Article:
1. Typewritten copy of a letter from Alderman Edward Charles Henry Jones (in England), grandson of Chief Archibald McNab, to the Clerk of McNab Township in 1967. Refers to the Chief’s marriage certificate: the Chief married Elizabeth Marshall at St. Mary le Bone church in London, August 25, 1855 [see McNab — The Township, page 78-90]. Mentions silver shoulder broach, carved walking stick presented to the Laird by the Grenadiers of the 93rd Highlanders on May 8, 1846.
2. Handwritten sketch (drawn by Iris McNab Jones) of Archibald McNab and his descendants through his last marriage. The Laird’s daughter Annie Elizabeth (born 1858, died 1929) married Edward Charles Henry Jones (born 1894, who wrote the above letter in 1967). Edward Charles Henry Jones has several descendants in Britain including Robin McNab Jones. E.C.H. Jones had a sister Nellie Elizabeth who married a Mr. Nettle. Commander Stanley Archibald Nettle is her son (the Laird’s great-grandson). Iris McNab Jones (a great-granddaughter of the Laird) married Scott Morgan. A photo and photocopy thereof is attached.
3. Event report re article in Arnprior Watchman of Dec. 13, 1918, page 1 re an account in the Dec. 6 issue of the Arnprior Chronicle pertaining to a visit of the Laird’s granddaughter in Arnprior.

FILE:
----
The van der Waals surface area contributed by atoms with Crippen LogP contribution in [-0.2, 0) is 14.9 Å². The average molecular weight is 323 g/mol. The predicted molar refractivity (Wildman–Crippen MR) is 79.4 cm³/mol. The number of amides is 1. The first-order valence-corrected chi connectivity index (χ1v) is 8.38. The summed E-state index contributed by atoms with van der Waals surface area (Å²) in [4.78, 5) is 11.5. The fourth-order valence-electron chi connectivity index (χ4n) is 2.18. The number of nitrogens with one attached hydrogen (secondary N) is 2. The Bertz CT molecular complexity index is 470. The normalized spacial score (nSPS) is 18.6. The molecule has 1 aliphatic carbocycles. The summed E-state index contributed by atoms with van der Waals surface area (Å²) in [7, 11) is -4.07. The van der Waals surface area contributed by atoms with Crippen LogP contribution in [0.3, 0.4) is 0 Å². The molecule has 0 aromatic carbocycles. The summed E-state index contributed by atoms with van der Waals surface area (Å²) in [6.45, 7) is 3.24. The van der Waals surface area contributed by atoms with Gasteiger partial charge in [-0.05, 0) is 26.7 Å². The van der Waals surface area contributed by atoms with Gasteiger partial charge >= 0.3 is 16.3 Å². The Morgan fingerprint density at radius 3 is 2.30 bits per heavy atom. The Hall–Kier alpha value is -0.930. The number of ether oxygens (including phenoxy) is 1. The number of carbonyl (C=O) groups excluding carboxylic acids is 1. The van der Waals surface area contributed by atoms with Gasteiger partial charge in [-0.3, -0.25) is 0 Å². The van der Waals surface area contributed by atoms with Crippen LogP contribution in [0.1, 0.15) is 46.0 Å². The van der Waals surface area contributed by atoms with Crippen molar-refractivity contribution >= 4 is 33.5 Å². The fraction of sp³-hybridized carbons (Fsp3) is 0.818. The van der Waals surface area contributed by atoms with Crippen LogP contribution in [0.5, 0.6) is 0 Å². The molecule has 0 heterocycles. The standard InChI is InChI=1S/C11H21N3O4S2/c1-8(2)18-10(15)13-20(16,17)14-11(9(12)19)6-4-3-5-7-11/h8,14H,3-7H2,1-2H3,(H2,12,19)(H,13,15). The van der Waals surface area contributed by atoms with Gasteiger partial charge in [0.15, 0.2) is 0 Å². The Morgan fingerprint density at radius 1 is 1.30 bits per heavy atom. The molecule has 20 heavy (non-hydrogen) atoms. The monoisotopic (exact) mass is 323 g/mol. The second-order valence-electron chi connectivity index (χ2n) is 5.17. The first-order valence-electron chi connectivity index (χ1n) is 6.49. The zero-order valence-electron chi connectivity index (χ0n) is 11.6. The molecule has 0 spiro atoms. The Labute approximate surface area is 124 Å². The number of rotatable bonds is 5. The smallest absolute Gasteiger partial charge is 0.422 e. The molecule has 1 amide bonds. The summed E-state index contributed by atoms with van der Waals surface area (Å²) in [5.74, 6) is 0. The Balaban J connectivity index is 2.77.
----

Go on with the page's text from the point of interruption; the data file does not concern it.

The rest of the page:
4. Two colour photos taken by Peter Hessel at Waba Cottage on Oct. 25, 1994, of Iris MacNab Morgan (great-granddaughter of Archibald Laird of McNab; her husband Scott and son Ian.
See also files: “Nettle, S. A., Commander”; “Yuill Family History”; “Waba Cottage Museum”, “McNab, Allan (Laird’s Son)”.
1. Photocopy of letter by R.E. Hutchison of the Scottish National Portrait Gallery to Commander Nettle, dated Oct. 28, 1968, re origins of the Edinburgh portrait of Archibald McNab. The Gallery purchased it from Major A.E.W. Malcolm in London in 1948. “A letter exists which suggests that this picture or another version of it was sent by a Mrs. McDonall . . . in Canada to a Mr. Inglis in Britain. This would suggest that it was painted in Canada . . .” “Probably the work of a Canadian or, at least, someone working in Canada”. Attached photo mistakenly labelled the Chief as the “15th” instead of the 13th.